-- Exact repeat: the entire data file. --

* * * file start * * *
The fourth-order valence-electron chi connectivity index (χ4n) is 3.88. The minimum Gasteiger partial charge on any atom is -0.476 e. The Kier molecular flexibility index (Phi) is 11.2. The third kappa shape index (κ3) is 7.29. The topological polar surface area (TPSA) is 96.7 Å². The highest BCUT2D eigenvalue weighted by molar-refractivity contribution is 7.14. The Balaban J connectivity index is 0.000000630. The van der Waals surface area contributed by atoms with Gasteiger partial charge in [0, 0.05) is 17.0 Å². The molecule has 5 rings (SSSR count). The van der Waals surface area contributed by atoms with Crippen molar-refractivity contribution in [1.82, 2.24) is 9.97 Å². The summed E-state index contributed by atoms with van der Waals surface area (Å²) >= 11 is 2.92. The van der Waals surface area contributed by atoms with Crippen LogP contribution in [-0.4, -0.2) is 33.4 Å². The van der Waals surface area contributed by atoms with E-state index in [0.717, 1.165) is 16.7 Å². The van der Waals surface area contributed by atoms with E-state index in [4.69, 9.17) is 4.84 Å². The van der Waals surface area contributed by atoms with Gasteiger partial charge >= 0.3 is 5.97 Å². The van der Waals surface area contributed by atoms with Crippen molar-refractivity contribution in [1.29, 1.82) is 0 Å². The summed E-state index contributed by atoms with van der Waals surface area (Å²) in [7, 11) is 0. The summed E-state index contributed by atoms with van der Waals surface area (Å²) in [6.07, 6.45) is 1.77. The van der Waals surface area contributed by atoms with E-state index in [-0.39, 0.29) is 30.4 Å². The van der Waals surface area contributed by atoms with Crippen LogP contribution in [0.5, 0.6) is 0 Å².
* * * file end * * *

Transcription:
The fourth-order valence-electron chi connectivity index (χ4n) is 3.88. The minimum Gasteiger partial charge on any atom is -0.476 e. The Kier molecular flexibility index (Phi) is 11.2. The third kappa shape index (κ3) is 7.29. The topological polar surface area (TPSA) is 96.7 Å². The highest BCUT2D eigenvalue weighted by molar-refractivity contribution is 7.14. The Balaban J connectivity index is 0.000000630. The van der Waals surface area contributed by atoms with Gasteiger partial charge in [0, 0.05) is 17.0 Å². The molecule has 5 rings (SSSR count). The van der Waals surface area contributed by atoms with Crippen molar-refractivity contribution in [1.82, 2.24) is 9.97 Å². The summed E-state index contributed by atoms with van der Waals surface area (Å²) >= 11 is 2.92. The van der Waals surface area contributed by atoms with Crippen LogP contribution in [-0.4, -0.2) is 33.4 Å². The van der Waals surface area contributed by atoms with E-state index in [0.717, 1.165) is 16.7 Å². The van der Waals surface area contributed by atoms with E-state index in [4.69, 9.17) is 4.84 Å². The van der Waals surface area contributed by atoms with Gasteiger partial charge >= 0.3 is 5.97 Å². The van der Waals surface area contributed by atoms with Crippen molar-refractivity contribution in [1.29, 1.82) is 0 Å². The summed E-state index contributed by atoms with van der Waals surface area (Å²) in [7, 11) is 0. The summed E-state index contributed by atoms with van der Waals surface area (Å²) in [6.07, 6.45) is 1.77. The van der Waals surface area contributed by atoms with E-state index in [-0.39, 0.29) is 30.4 Å². The van der Waals surface area contributed by atoms with Crippen LogP contribution in [0.5, 0.6) is 0 Å².